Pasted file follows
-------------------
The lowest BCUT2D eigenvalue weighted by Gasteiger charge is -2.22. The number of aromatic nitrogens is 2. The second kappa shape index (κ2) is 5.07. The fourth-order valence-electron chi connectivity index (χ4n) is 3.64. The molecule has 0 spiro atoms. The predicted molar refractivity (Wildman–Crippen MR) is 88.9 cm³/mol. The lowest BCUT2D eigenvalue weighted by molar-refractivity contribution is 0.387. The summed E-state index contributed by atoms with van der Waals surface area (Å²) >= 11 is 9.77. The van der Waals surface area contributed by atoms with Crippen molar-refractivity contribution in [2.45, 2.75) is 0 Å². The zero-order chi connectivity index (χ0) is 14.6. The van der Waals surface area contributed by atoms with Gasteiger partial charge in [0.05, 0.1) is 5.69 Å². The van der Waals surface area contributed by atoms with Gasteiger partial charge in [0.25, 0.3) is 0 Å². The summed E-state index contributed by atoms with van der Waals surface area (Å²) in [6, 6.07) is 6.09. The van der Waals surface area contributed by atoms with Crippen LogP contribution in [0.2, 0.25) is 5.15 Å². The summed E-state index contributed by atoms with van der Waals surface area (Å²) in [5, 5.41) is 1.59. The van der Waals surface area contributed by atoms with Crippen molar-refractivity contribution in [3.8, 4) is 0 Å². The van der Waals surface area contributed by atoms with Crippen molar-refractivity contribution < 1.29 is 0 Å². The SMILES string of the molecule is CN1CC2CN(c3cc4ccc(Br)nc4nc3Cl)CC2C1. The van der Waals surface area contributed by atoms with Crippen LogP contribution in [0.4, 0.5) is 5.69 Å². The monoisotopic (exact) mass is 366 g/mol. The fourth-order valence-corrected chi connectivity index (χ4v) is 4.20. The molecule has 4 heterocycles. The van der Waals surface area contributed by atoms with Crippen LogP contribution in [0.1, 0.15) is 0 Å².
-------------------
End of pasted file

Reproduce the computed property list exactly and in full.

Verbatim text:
The lowest BCUT2D eigenvalue weighted by Gasteiger charge is -2.22. The number of aromatic nitrogens is 2. The second kappa shape index (κ2) is 5.07. The fourth-order valence-electron chi connectivity index (χ4n) is 3.64. The molecule has 0 spiro atoms. The predicted molar refractivity (Wildman–Crippen MR) is 88.9 cm³/mol. The lowest BCUT2D eigenvalue weighted by molar-refractivity contribution is 0.387. The summed E-state index contributed by atoms with van der Waals surface area (Å²) >= 11 is 9.77. The van der Waals surface area contributed by atoms with Crippen molar-refractivity contribution in [2.45, 2.75) is 0 Å². The zero-order chi connectivity index (χ0) is 14.6. The van der Waals surface area contributed by atoms with Gasteiger partial charge in [0.05, 0.1) is 5.69 Å². The van der Waals surface area contributed by atoms with Gasteiger partial charge in [0.25, 0.3) is 0 Å². The summed E-state index contributed by atoms with van der Waals surface area (Å²) in [6, 6.07) is 6.09. The van der Waals surface area contributed by atoms with Crippen LogP contribution in [0.2, 0.25) is 5.15 Å². The summed E-state index contributed by atoms with van der Waals surface area (Å²) in [5, 5.41) is 1.59. The van der Waals surface area contributed by atoms with Crippen molar-refractivity contribution in [3.8, 4) is 0 Å². The van der Waals surface area contributed by atoms with Crippen molar-refractivity contribution < 1.29 is 0 Å². The SMILES string of the molecule is CN1CC2CN(c3cc4ccc(Br)nc4nc3Cl)CC2C1. The van der Waals surface area contributed by atoms with Crippen LogP contribution in [0.4, 0.5) is 5.69 Å². The monoisotopic (exact) mass is 366 g/mol. The fourth-order valence-corrected chi connectivity index (χ4v) is 4.20. The molecule has 4 heterocycles. The van der Waals surface area contributed by atoms with Crippen LogP contribution in [0.1, 0.15) is 0 Å².